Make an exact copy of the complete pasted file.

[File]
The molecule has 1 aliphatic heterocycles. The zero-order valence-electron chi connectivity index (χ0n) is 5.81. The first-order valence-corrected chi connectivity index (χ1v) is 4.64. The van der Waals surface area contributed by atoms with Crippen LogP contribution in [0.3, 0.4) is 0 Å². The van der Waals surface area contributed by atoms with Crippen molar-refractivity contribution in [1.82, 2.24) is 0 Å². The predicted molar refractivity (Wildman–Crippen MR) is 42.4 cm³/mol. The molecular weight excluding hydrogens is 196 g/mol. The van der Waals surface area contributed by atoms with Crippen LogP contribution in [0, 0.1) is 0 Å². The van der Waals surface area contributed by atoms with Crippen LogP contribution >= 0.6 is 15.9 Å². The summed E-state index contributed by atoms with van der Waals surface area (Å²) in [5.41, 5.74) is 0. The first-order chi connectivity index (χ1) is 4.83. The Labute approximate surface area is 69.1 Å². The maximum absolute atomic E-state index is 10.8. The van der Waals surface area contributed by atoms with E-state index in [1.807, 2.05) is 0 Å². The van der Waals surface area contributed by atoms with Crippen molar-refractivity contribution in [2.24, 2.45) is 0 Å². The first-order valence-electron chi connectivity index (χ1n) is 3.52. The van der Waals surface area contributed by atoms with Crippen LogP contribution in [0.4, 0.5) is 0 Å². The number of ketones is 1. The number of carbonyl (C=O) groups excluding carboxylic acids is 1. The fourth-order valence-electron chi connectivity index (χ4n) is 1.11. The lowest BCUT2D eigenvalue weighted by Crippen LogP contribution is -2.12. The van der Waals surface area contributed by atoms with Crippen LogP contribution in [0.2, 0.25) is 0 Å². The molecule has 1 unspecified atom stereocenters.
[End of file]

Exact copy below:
The molecule has 1 aliphatic heterocycles. The zero-order valence-electron chi connectivity index (χ0n) is 5.81. The first-order valence-corrected chi connectivity index (χ1v) is 4.64. The van der Waals surface area contributed by atoms with Crippen LogP contribution in [0.3, 0.4) is 0 Å². The van der Waals surface area contributed by atoms with Crippen molar-refractivity contribution in [1.82, 2.24) is 0 Å². The predicted molar refractivity (Wildman–Crippen MR) is 42.4 cm³/mol. The molecular weight excluding hydrogens is 196 g/mol. The van der Waals surface area contributed by atoms with Crippen LogP contribution in [0, 0.1) is 0 Å². The van der Waals surface area contributed by atoms with Crippen LogP contribution >= 0.6 is 15.9 Å². The summed E-state index contributed by atoms with van der Waals surface area (Å²) in [5.41, 5.74) is 0. The first-order chi connectivity index (χ1) is 4.83. The Labute approximate surface area is 69.1 Å². The maximum absolute atomic E-state index is 10.8. The van der Waals surface area contributed by atoms with E-state index in [1.807, 2.05) is 0 Å². The van der Waals surface area contributed by atoms with Crippen molar-refractivity contribution in [2.24, 2.45) is 0 Å². The first-order valence-electron chi connectivity index (χ1n) is 3.52. The van der Waals surface area contributed by atoms with Crippen LogP contribution in [0.4, 0.5) is 0 Å². The number of ketones is 1. The number of carbonyl (C=O) groups excluding carboxylic acids is 1. The fourth-order valence-electron chi connectivity index (χ4n) is 1.11. The lowest BCUT2D eigenvalue weighted by Crippen LogP contribution is -2.12. The van der Waals surface area contributed by atoms with Crippen LogP contribution in [0.2, 0.25) is 0 Å². The molecule has 1 unspecified atom stereocenters.